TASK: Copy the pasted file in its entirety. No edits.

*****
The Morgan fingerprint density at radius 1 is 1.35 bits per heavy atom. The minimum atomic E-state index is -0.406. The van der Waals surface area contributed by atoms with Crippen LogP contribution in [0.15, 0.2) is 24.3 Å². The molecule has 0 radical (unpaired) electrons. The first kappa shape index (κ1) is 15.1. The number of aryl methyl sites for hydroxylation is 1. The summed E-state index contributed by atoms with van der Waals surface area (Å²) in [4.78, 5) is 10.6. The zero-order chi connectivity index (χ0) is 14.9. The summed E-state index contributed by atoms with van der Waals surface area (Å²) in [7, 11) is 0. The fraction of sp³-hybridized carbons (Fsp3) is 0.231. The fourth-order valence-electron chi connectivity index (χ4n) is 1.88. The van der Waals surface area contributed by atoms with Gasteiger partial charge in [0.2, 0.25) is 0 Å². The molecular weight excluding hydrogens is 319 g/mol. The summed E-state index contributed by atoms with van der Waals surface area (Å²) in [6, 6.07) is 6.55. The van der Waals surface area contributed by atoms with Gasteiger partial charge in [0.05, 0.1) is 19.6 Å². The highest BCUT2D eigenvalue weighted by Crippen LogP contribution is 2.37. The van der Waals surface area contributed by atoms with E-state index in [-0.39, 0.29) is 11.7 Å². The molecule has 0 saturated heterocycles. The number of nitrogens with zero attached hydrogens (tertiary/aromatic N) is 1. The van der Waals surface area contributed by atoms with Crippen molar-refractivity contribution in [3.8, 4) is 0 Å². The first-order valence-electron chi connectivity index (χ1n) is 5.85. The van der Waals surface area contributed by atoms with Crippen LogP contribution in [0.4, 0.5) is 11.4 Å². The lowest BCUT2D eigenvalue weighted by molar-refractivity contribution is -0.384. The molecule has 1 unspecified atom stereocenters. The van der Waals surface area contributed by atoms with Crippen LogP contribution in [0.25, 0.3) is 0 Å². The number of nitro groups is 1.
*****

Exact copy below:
The Morgan fingerprint density at radius 1 is 1.35 bits per heavy atom. The minimum atomic E-state index is -0.406. The van der Waals surface area contributed by atoms with Crippen LogP contribution in [0.15, 0.2) is 24.3 Å². The molecule has 0 radical (unpaired) electrons. The first kappa shape index (κ1) is 15.1. The number of aryl methyl sites for hydroxylation is 1. The summed E-state index contributed by atoms with van der Waals surface area (Å²) in [4.78, 5) is 10.6. The zero-order chi connectivity index (χ0) is 14.9. The summed E-state index contributed by atoms with van der Waals surface area (Å²) in [7, 11) is 0. The fraction of sp³-hybridized carbons (Fsp3) is 0.231. The fourth-order valence-electron chi connectivity index (χ4n) is 1.88. The van der Waals surface area contributed by atoms with Gasteiger partial charge in [0.2, 0.25) is 0 Å². The molecular weight excluding hydrogens is 319 g/mol. The summed E-state index contributed by atoms with van der Waals surface area (Å²) in [6, 6.07) is 6.55. The van der Waals surface area contributed by atoms with Gasteiger partial charge in [0.05, 0.1) is 19.6 Å². The highest BCUT2D eigenvalue weighted by Crippen LogP contribution is 2.37. The van der Waals surface area contributed by atoms with E-state index in [-0.39, 0.29) is 11.7 Å². The molecule has 0 saturated heterocycles. The number of nitrogens with zero attached hydrogens (tertiary/aromatic N) is 1. The van der Waals surface area contributed by atoms with Crippen molar-refractivity contribution in [3.8, 4) is 0 Å². The first-order valence-electron chi connectivity index (χ1n) is 5.85. The van der Waals surface area contributed by atoms with Crippen LogP contribution in [0.4, 0.5) is 11.4 Å². The lowest BCUT2D eigenvalue weighted by molar-refractivity contribution is -0.384. The molecule has 1 unspecified atom stereocenters. The van der Waals surface area contributed by atoms with Crippen LogP contribution in [0.25, 0.3) is 0 Å². The number of nitro groups is 1.